The statements made in the deposition will become evidence that your lawyers can use to win your case. In many cases, you may be able to win without going to trial based on what was said.
If you have been involved in a car accident, lawyers may have taken your deposition. In a deposition, you sit in a conference room and answer questions under oath. After the deposition is over, the court reporter types up everything that was said, creating a transcript. Your lawyers may use the transcript of your testimony to resolve your case more quickly—possibly without a trial.
If your case does go to trial, attorneys from either side may read statements from the transcript to support or question what you say on the stand.
A deposition is one of the most nerve-wracking parts of a car accident case. It can be stressful to try to recall all the details of the accident, and it can feel as though the lawyer on the other side is trying to trick you. But depositions play an important part in a car accident case, and your deposition can actually help your car accident lawyer in Atlanta resolve your case more quickly, and win you a higher amount.
What is the “transcript”?
During your deposition, a court reporter was diligently recording everything that was said. The lawyers may have asked you to speak loudly or say “yes” or “no” instead of just moving your head so that the court reporter could take down your answer. After the deposition, the court reporter prepares a document that contains everything that was said during your deposition.
The court reporter will send the document, known as a “transcript” to your lawyer, and you may have an opportunity to look it over and correct anything that seems inaccurate. Because you were under an oath to tell the truth in your deposition, the statements contained in your transcript are evidence, just the same as if you had testified in court.
How can a deposition transcript help win my case?
There are two ways a deposition transcript might be used to win your case. One involves negotiation and the other involves a legal motion to the judge:
- Negotiation between your lawyer and the insurance company’s lawyers doesn’t stop just because a lawsuit has been filed. They can continue to negotiate on their own, and they may attend settlement conferences or mediations designed to help resolve the case. Your deposition testimony lets both sides see the kind of testimony you would give at trial. If the insurance company believes you would make a good witness and that a jury might be sympathetic to your case, it might be motivated to offer significantly more money to avoid going to trial. Of course this can also work the other way: if the insurance company lawyers think they could discredit you at trial, they may be less likely to resolve the case.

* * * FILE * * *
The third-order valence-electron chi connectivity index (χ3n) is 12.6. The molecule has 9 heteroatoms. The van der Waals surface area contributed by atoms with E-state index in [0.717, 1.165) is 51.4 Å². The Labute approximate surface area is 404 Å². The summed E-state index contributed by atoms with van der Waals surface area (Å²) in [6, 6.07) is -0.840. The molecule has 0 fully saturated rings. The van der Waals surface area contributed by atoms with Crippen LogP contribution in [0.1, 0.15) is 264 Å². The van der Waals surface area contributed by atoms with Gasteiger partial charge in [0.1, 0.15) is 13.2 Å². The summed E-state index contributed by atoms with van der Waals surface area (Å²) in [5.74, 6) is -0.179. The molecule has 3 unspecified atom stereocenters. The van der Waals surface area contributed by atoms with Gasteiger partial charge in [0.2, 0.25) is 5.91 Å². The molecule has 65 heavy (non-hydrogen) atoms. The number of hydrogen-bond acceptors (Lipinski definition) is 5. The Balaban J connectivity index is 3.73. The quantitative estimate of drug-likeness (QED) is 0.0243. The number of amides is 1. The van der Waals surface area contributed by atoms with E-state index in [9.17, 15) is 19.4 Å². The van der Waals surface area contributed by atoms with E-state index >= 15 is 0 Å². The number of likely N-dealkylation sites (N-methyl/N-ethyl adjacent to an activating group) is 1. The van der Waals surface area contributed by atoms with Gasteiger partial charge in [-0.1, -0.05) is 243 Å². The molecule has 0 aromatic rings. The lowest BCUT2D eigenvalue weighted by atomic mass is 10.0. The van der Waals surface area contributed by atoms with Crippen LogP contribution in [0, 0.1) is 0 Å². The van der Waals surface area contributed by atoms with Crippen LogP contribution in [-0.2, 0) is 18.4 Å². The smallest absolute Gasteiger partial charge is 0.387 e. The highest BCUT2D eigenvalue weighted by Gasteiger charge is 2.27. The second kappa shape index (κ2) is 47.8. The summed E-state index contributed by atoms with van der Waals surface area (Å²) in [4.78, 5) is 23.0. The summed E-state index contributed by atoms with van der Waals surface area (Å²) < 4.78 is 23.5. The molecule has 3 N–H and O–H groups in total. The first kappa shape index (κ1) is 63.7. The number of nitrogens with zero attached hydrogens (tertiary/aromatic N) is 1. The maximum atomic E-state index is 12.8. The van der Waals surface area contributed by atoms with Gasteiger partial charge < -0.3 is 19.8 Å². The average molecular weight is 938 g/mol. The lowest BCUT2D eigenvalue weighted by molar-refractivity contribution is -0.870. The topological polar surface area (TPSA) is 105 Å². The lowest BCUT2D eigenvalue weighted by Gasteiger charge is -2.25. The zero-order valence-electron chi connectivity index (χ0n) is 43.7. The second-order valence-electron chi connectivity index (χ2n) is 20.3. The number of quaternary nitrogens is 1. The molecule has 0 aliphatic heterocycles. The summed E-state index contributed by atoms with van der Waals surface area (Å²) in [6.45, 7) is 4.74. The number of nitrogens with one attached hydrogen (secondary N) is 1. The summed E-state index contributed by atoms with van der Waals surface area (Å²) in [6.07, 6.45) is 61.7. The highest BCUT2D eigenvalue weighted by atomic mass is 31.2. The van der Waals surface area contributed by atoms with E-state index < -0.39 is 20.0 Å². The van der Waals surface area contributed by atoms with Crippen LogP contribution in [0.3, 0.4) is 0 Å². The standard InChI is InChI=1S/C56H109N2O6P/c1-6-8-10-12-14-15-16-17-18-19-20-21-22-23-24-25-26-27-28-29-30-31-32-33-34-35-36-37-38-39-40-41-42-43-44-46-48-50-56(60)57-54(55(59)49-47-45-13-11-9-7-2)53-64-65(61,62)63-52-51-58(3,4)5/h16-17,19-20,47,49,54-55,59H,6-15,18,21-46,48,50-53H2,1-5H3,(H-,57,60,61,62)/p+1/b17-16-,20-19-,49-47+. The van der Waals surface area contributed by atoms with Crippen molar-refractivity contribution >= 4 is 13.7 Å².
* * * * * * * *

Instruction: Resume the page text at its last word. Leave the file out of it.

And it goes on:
- Motions are requests that lawyers make to a judge. They are usually written documents supported by evidence such as your deposition transcript. The most common use of deposition transcripts is in a motion for summary judgment. This asks the court to decide the case in your favor based solely on deposition testimony and other written evidence. Deposition transcripts might also be used in motions to gather more evidence, motions to limit the scope of the trial, or motions to exclude certain evidence.
Can the deposition transcript be used against me?
Yes, but it usually does a lot more good than bad. Once the deposition is given, either side is free to use it as evidence—including the insurers. But your lawyers should have helped you prepare for the deposition, and its main purpose is to record your version of events. Usually, it’s strong evidence in your favor.
How is a deposition transcript used at trial?
Very few personal injury cases make it all the way to trial, but if yours is one of them, the lawyers on both sides may use your deposition transcript.
- Your lawyer may ask you to read through your transcript as a way of preparing yourself to testify at trial. He or she may advise you to avoid contradicting the statements you made at the deposition.
- Your lawyer may read from your transcript to refresh your memory about key facts that you have forgotten.
- If your testimony on the witness stand is inconsistent with the statements you made in your deposition, the lawyer for the other side may read portions of your transcript in an effort to discredit you.
- If an accident victim offers deposition testimony but is too ill to attend the trial (or has passed away), the deposition testimony can be used instead of live testimony.
What if I have other questions about my deposition?
If you’ve never been through a deposition before, it can feel like a strange and stressful process. There may have been many comments and objections that you did not fully understand, and it’s normal to think of things that you forgot to mention at the time. If you have nagging questions or concerns, you should not hesitate to contact your lawyer or the law firm staff who have been working with you on your case.
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